photo 4.JPG

All made of 3mm hardboard with timber formers, as shown here:

photo 5.JPG

I'd love to be able to share my dimensions and schematics for the rim, they do exist with lots of cool-looking equations at the side working out various circumferences, circle chords and tangents, angles off the ground of cones and trigonometry trying to get the right shape for the former (making all my old maths teachers proud I think), but, actually, when I came to carefully measure out all the sections onto hardboard none of the bloody stuff fit! On paper, all good, in reality, none of it was remotely close! eventually what I ended up doing was cutting a length of plywood 40 inches long and 4.5 inches high (for the lower part of the rim) and, after attaching my formers (which thankfully were as I had planned!) to a bottom sheet of outer radius 38.5 inches and inner radius 36 inches I literally just held up an old sheet of hardboard from my aborted K9 2 years ago and traced the lines of the formers onto it, joining them up later to make an extremely wobbly-looking template. I then (mostly) free-handed the notches into it because I was too tired to work out new midpoints etc and, like the others', drilled in two 22mm holes that would later be joined by a jigsaw on the finished piece.

photo 1.JPG

When I came to trace this onto the "real" sheet of hardboard I further altered the position of these holes to make them look more uniform, and using the succeeding piece as the next template each time they should continue to get more so, but I don't think they're overly bad at the moment ;D Next job is to add the top lip to the rim, another area where I'm trying to freehand the correct curve.

Secondly, I've started strengthening the ribs with more crossbars:

photo 2.JPG  photo 3.JPG

Probably a bit over-engineered, I've tried to make it strong and with a mind to portability. There are 5 outer crossbars, the top is to bolt onto the anchor ring I've constructed, and the lower 4 are for the hardboard cladding to screw onto and for strength. There are 4 inner crossbars. The top two will have bolts inserted downwards trough them and glued permanently in place. The console panels will later have corresponding holes drilled into their edges and they will bolt up to these (I may add a third crossbar at some point). This should be easily attachable/removable, relatively strong and also help the panel match the contour of the rib. The next crossbar down will have the rim sections bolted onto it along the same principle, and the bottom one is there simply for strength and rigidity.
So I've done one rim section so far and strengthened up one rib section like this... Between the two they make for extremely mentally tiring, physically exhausting, tedious, and resource and time consuming work :'( I should be able to I improve my technique and speed up at both, so my hope for the next few days is that if I can get two rim sections and two ribs completed to this standard a day that should (hopefully) allow me to make good progress and give me a bit of variety so it becomes not too painful! We'll see...

Thanks :)
Isn't it how ironic that we have to think of solutions out of the box, in order to build our boxes a lot of the time?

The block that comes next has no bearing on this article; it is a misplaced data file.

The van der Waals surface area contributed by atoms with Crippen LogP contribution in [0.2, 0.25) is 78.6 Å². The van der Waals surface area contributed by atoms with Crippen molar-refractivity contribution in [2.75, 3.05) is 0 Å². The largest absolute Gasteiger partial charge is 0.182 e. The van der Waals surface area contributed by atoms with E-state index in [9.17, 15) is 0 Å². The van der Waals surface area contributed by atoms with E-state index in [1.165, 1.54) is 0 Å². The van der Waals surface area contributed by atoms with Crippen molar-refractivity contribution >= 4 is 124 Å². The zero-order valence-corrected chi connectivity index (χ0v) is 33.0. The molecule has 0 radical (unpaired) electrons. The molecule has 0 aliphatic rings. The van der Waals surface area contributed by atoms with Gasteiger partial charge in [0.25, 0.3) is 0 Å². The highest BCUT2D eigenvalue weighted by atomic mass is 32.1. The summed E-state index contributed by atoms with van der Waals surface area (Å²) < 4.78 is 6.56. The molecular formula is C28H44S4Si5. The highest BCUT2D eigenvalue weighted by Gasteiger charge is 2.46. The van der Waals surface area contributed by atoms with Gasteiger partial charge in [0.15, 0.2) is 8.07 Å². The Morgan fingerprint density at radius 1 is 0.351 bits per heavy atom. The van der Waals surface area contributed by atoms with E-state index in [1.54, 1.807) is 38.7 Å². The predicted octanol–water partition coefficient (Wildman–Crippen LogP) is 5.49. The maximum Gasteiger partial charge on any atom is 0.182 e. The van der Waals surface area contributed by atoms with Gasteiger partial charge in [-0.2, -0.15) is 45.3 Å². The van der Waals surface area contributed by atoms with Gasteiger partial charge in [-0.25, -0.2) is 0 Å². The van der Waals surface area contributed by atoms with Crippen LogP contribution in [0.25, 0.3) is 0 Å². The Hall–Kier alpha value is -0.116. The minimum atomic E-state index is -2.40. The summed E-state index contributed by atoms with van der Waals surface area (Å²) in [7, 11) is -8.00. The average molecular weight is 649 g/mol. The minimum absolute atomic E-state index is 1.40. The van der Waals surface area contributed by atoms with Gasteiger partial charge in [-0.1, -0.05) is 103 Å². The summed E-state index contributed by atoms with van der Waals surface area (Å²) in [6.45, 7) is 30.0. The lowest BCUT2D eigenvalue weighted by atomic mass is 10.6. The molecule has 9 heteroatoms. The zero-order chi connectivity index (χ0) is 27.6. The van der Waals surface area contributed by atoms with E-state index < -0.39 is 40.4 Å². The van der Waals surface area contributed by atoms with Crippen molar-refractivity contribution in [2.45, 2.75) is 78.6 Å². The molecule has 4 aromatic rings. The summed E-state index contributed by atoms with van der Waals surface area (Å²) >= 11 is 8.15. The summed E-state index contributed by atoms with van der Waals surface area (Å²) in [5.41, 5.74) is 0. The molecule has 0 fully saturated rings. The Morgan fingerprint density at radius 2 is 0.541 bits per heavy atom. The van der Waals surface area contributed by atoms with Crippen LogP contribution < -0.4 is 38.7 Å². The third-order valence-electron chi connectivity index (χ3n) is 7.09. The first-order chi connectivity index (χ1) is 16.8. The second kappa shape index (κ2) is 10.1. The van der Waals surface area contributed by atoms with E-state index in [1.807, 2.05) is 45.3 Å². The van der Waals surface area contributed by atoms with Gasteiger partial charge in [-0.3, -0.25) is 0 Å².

davidnagel

Sep 17, 2014, 11:39 am #12 Last Edit: Sep 17, 2014, 03:37 pm by davidnagel
Looking good!

Now that your console arm ribs are strengthened, how will you fill the space to then mount the necessary components?

In my grand scheme of things when I do get to build this console, I intended to staple down a strip of chicken wire mesh, from top to bottom. Not only would it take what I intend to use to create the coral effect, but it'd allow the rib to be lighter without using more wood.

The original, I am told, used bendy MDF to cover the curve.
Kind Regards,

David

www.spiffinglyniceguy.co.uk

superrichi1a

Thank you!
Your plan would have the valuable quality of lightness which mine would lack! I'm simply planning to clad the outside edge of each rib in hardboard which will have been soaked for a few hours to make it easier to work with - the same thing as I got used to with Dalek Builds. I'll screw it into the outer crossbars and reinforce with wood glue, then shamelessly "borrow" KiwiDoc's method of creating the texture, maybe... Fingers crossed! ;)
Isn't it how ironic that we have to think of solutions out of the box, in order to build our boxes a lot of the time?

galacticprobe

Sep 18, 2014, 05:26 am #14 Last Edit: Sep 18, 2014, 05:28 am by galacticprobe
Looking really good, Richard! Keep the water warm when you're soaking the hardboard; it will help soften it so it will bend much easier. Steaming is the best way, and building a wood steamer is easy, but then you have to keep watch so the water kettle doesn't boil dry, and the wood is so hot when you pull it out that you'd need oven mitts to protect your hands. But I've soaked wood in warm water and it bent just fine. You will have to work a little on the quick side, though, for as the wood cools it will lose its flexibility.

So when you go to apply the hardboard after the soaking, start with the tightest curves first, when you need the wood to be at its most flexible (like at that knee in the "leg", and it should still be flexible enough to handle that "elbow" curve around the rim area since it's not that far from the knee).

And as the saying goes:
Envy(tiny).jpg

Dino.
"What's wrong with being childish?! I like being childish." -3rd Doctor, "Terror of the Autons"